World Coins

New pound coin's reverse design released by Royal Mint

A public competition that began last September yielded this latest £1 coin reverse design.

Image courtesy of Royal Mint

The new £1 coin now has a reverse, and it is from an unlikely source. 

The Royal Mint announced the winner of a public competition to design the reverse of the new 12-sided coin that is set for a 2017 release, and the winning designer is 15-year-old student David Pearce. 

The pupil at Queen Mary's Grammar School in Walsall, England, was notified earlier this week about his design being selected from a pool of more than 6,000 entries. 

Pearce's design features a rose, leek, thistle and shamrock—four well-known symbols of the United Kingdom—all emerging from a royal coronet. 

I was really excited to hear that I had won the competition to design the new £1 coin but hugely shocked as well," Pearce said in a statement. "I heard about the competition through my design teacher at school and I thought I had nothing to lose so I decided to enter. I spent a lot of time researching what coin designs looked like and what sort of designs would represent all parts of the UK before submitting my idea and I honestly cannot believe I have won.”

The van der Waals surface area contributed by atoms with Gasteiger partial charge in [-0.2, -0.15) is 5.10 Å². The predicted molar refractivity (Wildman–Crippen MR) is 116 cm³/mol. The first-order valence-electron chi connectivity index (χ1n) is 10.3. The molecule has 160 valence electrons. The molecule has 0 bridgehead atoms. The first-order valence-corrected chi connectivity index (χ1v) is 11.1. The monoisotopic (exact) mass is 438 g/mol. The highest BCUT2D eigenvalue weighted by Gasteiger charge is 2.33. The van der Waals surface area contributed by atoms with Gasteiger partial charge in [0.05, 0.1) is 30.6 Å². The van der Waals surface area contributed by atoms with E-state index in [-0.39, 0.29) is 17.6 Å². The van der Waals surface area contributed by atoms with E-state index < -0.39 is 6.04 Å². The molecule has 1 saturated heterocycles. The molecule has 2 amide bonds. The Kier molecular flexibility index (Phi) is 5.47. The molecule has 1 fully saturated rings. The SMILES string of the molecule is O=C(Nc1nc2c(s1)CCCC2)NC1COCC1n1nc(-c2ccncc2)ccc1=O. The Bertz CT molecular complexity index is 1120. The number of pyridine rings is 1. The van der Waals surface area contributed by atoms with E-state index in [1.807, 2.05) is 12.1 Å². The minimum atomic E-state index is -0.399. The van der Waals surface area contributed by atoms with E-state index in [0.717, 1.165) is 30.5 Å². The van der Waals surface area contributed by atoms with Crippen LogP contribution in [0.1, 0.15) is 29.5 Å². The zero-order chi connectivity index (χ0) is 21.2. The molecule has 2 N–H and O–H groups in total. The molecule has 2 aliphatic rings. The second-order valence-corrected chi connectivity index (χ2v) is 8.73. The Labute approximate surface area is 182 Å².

The final design was refined with the support of renowned artist David Lawrence and lettering expert Stephen Raw.

The Royal Mint asked that entries have designs that symbolized Britain. Other entries had themes that included cups of tea, flags, maps, the weather, famous writers, seaside piers, and even the Rolling Stones.

MORE: What you need to know about the UK's new pound coin

Chancellor of the exchequer George Osborne said that winning the contest means Pearce will "leave a lasting legacy" on UK coinage.

“The competition captured the imagination of thousands of people and David Pearce’s winning design will be recognised by millions in the years ahead," Osborne said. "It was fantastic to congratulate him and other young entrants in person in Downing Street.”

The 12-sided £1 coin will debut in 2017 as "the most secure coin in circulation in the world," according to a Royal Mint release. The new shape is a reaction to rampant counterfeiting of the current £1 coin. 

RELATED: 12-sided £1 coin to cost UK's vending machine industry millions

The new reverse design's release follows only weeks after the Royal Mint released its selection of the latest portrait of Queen Elizabeth II that will be used on UK coins' obverses beginning in 2015 with its newest gold sovereign coins. 

Royal Mint engraver Jody Clark designed the new portrait.

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